• Brenna

    This sounds like a very powerful book. I think there is a lot to be said about embracing the person you are rather than the person you think you should be. Go for it đŸ™‚

  • ds

    Good for you, Molly! It is difficult to break old patterns of behavior, especially perfectionism. I'm still working on it, although I find that blogging, funnily, is loosening that up…

  • Sandy Nawrot

    This is really a big deal and a huge accomplishment Molly. This stuff is in our blood when we are born! I am the same way, but I've found as I get older that some of the best times are when I just disregard my hangups and go for it. Starting a blog was one of those times. It couldn't be further from my comfort zone. I'm proud of you!

  • Vivienne

    What an uplifting post. Good for you Molly. I hope you find the release you are looking for to allow you to stop being a perfectionist and jump in the deep end with both feet!

  • Cathy Bueti

    Molly thanks for being so honest and sharing with us! I can so relate to this post! I have always been a perfectionist and am finding that I am even more so now that I have begun this creative journey I am on. I read Silke's post that day and I wish I could let myself get that messy when I paint!

    I want to be messy and know that it is ok. In my art I want to just let go and see what happens rather than trying to control it all every step of the way so it will be perfect.

    Good for you Molly! You inspire me! đŸ™‚

  • Joan

    Wisdom is bought at a desolate market where nobody goes to buy..that came to mind reading your words Molly..not sure why. In failure is wisdom. When I succeed the praise is nice..but when I fail..I learn and grow. I heard our wonderful kiwi fashion designer/business leader, Ann Stretton say this yesterday. Don't beat yourself up for being a perfectionist Molly..you will have done such wonderful things..but 50 is a great age to let loose and live. Wow! Dance Molly!!!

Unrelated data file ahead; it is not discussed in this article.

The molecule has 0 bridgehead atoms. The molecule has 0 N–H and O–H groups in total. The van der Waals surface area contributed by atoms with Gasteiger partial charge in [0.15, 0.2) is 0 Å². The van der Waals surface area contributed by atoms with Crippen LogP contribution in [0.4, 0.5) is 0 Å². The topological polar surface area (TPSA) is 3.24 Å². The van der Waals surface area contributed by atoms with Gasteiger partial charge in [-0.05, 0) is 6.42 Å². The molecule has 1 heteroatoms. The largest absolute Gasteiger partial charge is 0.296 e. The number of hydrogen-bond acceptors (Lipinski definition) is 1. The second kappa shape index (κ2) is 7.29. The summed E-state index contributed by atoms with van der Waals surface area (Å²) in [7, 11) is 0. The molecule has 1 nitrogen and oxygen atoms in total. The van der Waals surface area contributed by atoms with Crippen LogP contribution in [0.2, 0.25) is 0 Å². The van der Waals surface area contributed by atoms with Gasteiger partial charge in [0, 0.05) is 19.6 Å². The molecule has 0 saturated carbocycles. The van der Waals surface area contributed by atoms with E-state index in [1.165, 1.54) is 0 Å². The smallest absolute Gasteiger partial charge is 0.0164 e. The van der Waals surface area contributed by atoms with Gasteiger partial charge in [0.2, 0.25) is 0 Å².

• Kathleen

    I can totally relate to this post and came to the same conclusion a few years ago. I still have plenty of moments when I am plagued with my perfectionistic tendencies but they are getting fewer and fewer. I look forward to hearing all of the future adventures you go on!

  • Catherine Ensley

    As long as you are attached to your personal standards of perfection, you will never be happy–because you will never, ever reach them. You say that anything worth doing is worth doing right. Whatever makes you think you alone know the "right" way of doing something? If you could let go of the imagery of perfection that is in your head, you would also experience far less emotional and kinesthetic paralysis. (I.e. depression.) Perfectionism is a mental construct. Tell the little nitwit (your superego)that is sitting on your shoulder to shut up. It thinks it's protecting you but in reality, it's not doing you any good at all.

  • Jenners

    This book sounds like it found you at a perfect time. And I do think it is crushing burden to put on yourself to be perfect all the time. Good luck in letting go of that burden!

  • Lisa

    I cannot tell you how many things I have not finished–because I couldn't figure out how to do them perfectly. I love the idea of this book–and I hope it helps you to let go a little bit.

  • Literary Feline

    My husband has taught me to not be so perfect, but completely shedding perfection is next to impossible I've come to believe. LOL

    My husband and I were talking recently about parenting styles. He worries he'll be too lax. I can see that as he's a very laid back person. I asked him what kind of parent he thought I'd be and he told me I'd be one of those "by the book" parents. Of course, there's no book for parenting. But I know what he meant. It's the kind of boss I am at work. I like rules and plans and organization. I do have a silly and impulsive side though–I just need to remember to let that out more often.

  • Cheri

    I can SO relate to this post! I joined the Perfect Protest too, and I'm wondering (like you) why it takes some of us so long to figure out that perfection simply isn't worth the agony! (I'm 49). Anyway, thanks for joining and for the raw honesty. I have read Brene's book (on my second read through now) and LOVE it!